Ok here we go again, I have read some of my early posts and realise that they are peppered with bad puns ( sorry ), some quite obscure references* and that I seem to regularly lambaste and offend without even trying. I really did not wish to do that today but the choice of title was just too easy an option. I eat quiche, in fact, I adore quiche and so questions concerning the nature of whether I am or not ‘ a real man ‘ must be addressed to my long-suffering partner. I do however have a couple of reservations.
I like proper quiche, the Quiche Lorraine, rustic French cooking, crisp pastry filled with a thick layer of creamy, wobbly egg custard flavoured only with some fried cubes of really good bacon. That is it, nothing more, not a single thing, not even parsley. I am not a fan of everything-but-the-kitchen-sink quiche of the salmon, broccoli, blue cheese and anchovy variety. I am in luck then that I have in my possession a very battered but beautiful French cookery book with just the most perfect recipe. At this point take a bow Annie who scoured a Paris flea market to procure it for me as a gift. Everybody a big hand for my friend, thank you so much.
Quiche Lorraine was originally an open pie, rustic in style, made with bread dough for the crust, in a cast iron pan. Today a rich short-crust or flaky rough puff pastry is used to line a pie dish. Regional variations include adding Gruyère cheese which makes a quiche Vosgienne and onions a quiche Alsacienne. Adding tomato to the recipe creates a quiche Provençal and spinach a quiche Florentine.
*Real Men Don’t Eat Quiche is the name of a book Bruce Feirstein
Quiche Lorraine serves 8 – 10
for the pastry
250 gr strong White Flour
75 gr cold Beef Dripping, cut into small pieces
50 gr cold unsalted Butter, diced
1-2 tablespoons ice cold Water
A generous pinch of Salt
for the filling
4 free-range Eggs
30 gr Butter
1 tablespoon quality Virgin Olive Oil
150 gr Bacon Lardons, preferably cut from a thick piece of bacon
250 ml Double Cream
¼ teaspoon freshly grated Nutmeg
A generous pinch of Cayenne Pepper
Sea salt and freshly ground Black Pepper
8 inch flan ring ( at least 1 inch deep )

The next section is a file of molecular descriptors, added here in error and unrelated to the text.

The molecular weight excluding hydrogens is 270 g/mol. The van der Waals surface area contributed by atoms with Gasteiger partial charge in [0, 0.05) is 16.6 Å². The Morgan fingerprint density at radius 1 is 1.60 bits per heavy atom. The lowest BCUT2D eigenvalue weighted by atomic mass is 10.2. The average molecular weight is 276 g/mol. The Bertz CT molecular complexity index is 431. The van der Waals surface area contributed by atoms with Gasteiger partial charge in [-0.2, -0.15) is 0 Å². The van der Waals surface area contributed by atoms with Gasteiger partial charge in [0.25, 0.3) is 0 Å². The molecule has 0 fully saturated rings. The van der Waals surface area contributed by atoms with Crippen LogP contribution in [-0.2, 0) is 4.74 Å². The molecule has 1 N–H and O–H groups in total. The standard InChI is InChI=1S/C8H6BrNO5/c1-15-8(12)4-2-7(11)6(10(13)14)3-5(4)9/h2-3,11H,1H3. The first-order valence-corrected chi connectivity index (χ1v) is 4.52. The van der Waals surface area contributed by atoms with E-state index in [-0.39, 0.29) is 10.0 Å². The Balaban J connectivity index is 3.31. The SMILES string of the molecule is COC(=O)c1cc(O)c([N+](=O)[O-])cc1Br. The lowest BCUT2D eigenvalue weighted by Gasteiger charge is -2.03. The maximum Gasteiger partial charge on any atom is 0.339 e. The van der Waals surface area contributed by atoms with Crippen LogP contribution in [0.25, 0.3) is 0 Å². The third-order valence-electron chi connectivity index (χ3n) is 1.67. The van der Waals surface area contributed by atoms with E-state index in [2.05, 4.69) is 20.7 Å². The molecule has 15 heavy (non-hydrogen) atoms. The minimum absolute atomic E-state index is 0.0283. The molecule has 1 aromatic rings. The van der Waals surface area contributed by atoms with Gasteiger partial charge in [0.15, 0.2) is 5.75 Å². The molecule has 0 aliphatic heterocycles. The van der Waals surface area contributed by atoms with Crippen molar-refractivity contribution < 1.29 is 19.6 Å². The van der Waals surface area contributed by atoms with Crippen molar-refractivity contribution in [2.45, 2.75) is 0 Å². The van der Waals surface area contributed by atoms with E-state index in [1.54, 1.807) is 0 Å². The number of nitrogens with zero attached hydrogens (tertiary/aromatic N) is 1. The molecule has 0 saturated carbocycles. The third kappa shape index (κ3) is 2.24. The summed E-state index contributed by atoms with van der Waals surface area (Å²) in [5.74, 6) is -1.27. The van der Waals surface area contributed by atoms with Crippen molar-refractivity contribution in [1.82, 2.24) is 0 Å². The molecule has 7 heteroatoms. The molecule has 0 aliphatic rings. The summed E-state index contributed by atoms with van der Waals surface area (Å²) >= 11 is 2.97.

Sieve the flour and salt into a large bowl. Add both fats and rub together with your fingertips lifting and separating the fat with the flour until you achieve the texture of breadcrumbs. Pour in one tablespoon of water and gentle form together as a dough. Use more water as required. Do not knead the dough and treat gently for the best results. Alternatively blitz ingredients to the crumb stage in a food processor, then add water until you get the same result. Wrap in cling film and chill in the refrigerator to relax for at least half an hour.
Preheat the oven to 400°F/200°C/gas mark 6. Roll out the chilled pastry on a clean, floured, work surface to a thickness of approximately a quarter of an inch. Butter a flan dish or pie ring and carefully line trying not to split the pastry. If you do tear the pastry take a little surplus from the edge and gently push over the gap to patch the hole. Trim the edges leaving a half inch overhang over the lip of the pie dish as the pastry will shrink during cooking. Chill again for half an hour then cover the pastry with a sheet of baking parchment and fill the dish with rice or baking beans.
Place on a baking tray and put in the oven. After ten minutes turn the oven down to 375°F/fan 190°C/gas mark 5 and bake for fifteen more minutes. Carefully take out from the oven and remove the baking parchment and rice or beans. Beat up one of the eggs with a fork and brush the inside of the pastry case with a soft pastry brush. Bake in the oven for a further ten minutes until light gold in colour, this is to seal the tart. Take out and set aside to cool. Reduce oven temperature to 350°C/fan 160°C/gas mark 4. When cool trim off any excess pastry.
In a medium sized heavy bottomed frying pan, melt the butter in the olive oil over a low heat. Add the bacon lardons and fry until crispy and light brown. In a large bowl beat the remaining eggs with nutmeg, cayenne pepper and season sparingly as the bacon will naturally add salt. Whisk in the double cream and then strain into a jug to remove any strands of thick egg white. Take the pastry case and evenly spread with the bacon lardons. Place baking tray with the pastry case on to the oven shelf, then pour in the custard mix, filling the case right to the top. Bake in the oven for 25–30 minutes, or until the filling has just set and is slightly wobbly to the touch and the top of the quiche is lovely and golden brown.